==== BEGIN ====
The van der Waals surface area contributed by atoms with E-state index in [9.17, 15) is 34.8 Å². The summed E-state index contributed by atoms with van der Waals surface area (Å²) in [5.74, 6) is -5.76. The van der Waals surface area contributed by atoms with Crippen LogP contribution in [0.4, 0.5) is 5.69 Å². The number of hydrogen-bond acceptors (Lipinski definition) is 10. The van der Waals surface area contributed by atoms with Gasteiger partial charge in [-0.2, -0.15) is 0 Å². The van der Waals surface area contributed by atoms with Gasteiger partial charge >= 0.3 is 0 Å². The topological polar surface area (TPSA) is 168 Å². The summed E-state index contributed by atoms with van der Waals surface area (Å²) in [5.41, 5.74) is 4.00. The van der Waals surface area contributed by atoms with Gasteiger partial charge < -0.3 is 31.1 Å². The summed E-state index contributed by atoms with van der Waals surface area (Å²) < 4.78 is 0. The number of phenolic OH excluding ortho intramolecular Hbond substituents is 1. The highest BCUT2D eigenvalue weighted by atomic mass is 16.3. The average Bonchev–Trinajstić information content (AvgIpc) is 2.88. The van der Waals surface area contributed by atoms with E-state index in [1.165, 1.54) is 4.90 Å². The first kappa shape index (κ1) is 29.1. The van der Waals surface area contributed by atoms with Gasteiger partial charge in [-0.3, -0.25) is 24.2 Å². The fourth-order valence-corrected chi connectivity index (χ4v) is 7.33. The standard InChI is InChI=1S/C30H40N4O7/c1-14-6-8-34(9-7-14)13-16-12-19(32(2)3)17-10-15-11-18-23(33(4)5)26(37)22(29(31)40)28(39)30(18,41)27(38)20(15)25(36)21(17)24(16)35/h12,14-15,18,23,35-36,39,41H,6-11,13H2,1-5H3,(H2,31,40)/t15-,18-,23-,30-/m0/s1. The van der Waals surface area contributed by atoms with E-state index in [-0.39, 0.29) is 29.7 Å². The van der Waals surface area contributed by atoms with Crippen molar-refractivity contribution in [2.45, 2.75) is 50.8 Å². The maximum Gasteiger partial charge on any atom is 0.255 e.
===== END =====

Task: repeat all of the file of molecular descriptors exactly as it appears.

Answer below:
The van der Waals surface area contributed by atoms with E-state index in [9.17, 15) is 34.8 Å². The summed E-state index contributed by atoms with van der Waals surface area (Å²) in [5.74, 6) is -5.76. The van der Waals surface area contributed by atoms with Crippen LogP contribution in [0.4, 0.5) is 5.69 Å². The number of hydrogen-bond acceptors (Lipinski definition) is 10. The van der Waals surface area contributed by atoms with Gasteiger partial charge in [-0.2, -0.15) is 0 Å². The van der Waals surface area contributed by atoms with Gasteiger partial charge >= 0.3 is 0 Å². The topological polar surface area (TPSA) is 168 Å². The summed E-state index contributed by atoms with van der Waals surface area (Å²) in [5.41, 5.74) is 4.00. The van der Waals surface area contributed by atoms with Gasteiger partial charge < -0.3 is 31.1 Å². The summed E-state index contributed by atoms with van der Waals surface area (Å²) < 4.78 is 0. The number of phenolic OH excluding ortho intramolecular Hbond substituents is 1. The highest BCUT2D eigenvalue weighted by atomic mass is 16.3. The average Bonchev–Trinajstić information content (AvgIpc) is 2.88. The van der Waals surface area contributed by atoms with E-state index in [1.165, 1.54) is 4.90 Å². The first kappa shape index (κ1) is 29.1. The van der Waals surface area contributed by atoms with Gasteiger partial charge in [-0.3, -0.25) is 24.2 Å². The fourth-order valence-corrected chi connectivity index (χ4v) is 7.33. The standard InChI is InChI=1S/C30H40N4O7/c1-14-6-8-34(9-7-14)13-16-12-19(32(2)3)17-10-15-11-18-23(33(4)5)26(37)22(29(31)40)28(39)30(18,41)27(38)20(15)25(36)21(17)24(16)35/h12,14-15,18,23,35-36,39,41H,6-11,13H2,1-5H3,(H2,31,40)/t15-,18-,23-,30-/m0/s1. The van der Waals surface area contributed by atoms with E-state index in [-0.39, 0.29) is 29.7 Å². The van der Waals surface area contributed by atoms with Crippen molar-refractivity contribution in [2.45, 2.75) is 50.8 Å². The maximum Gasteiger partial charge on any atom is 0.255 e.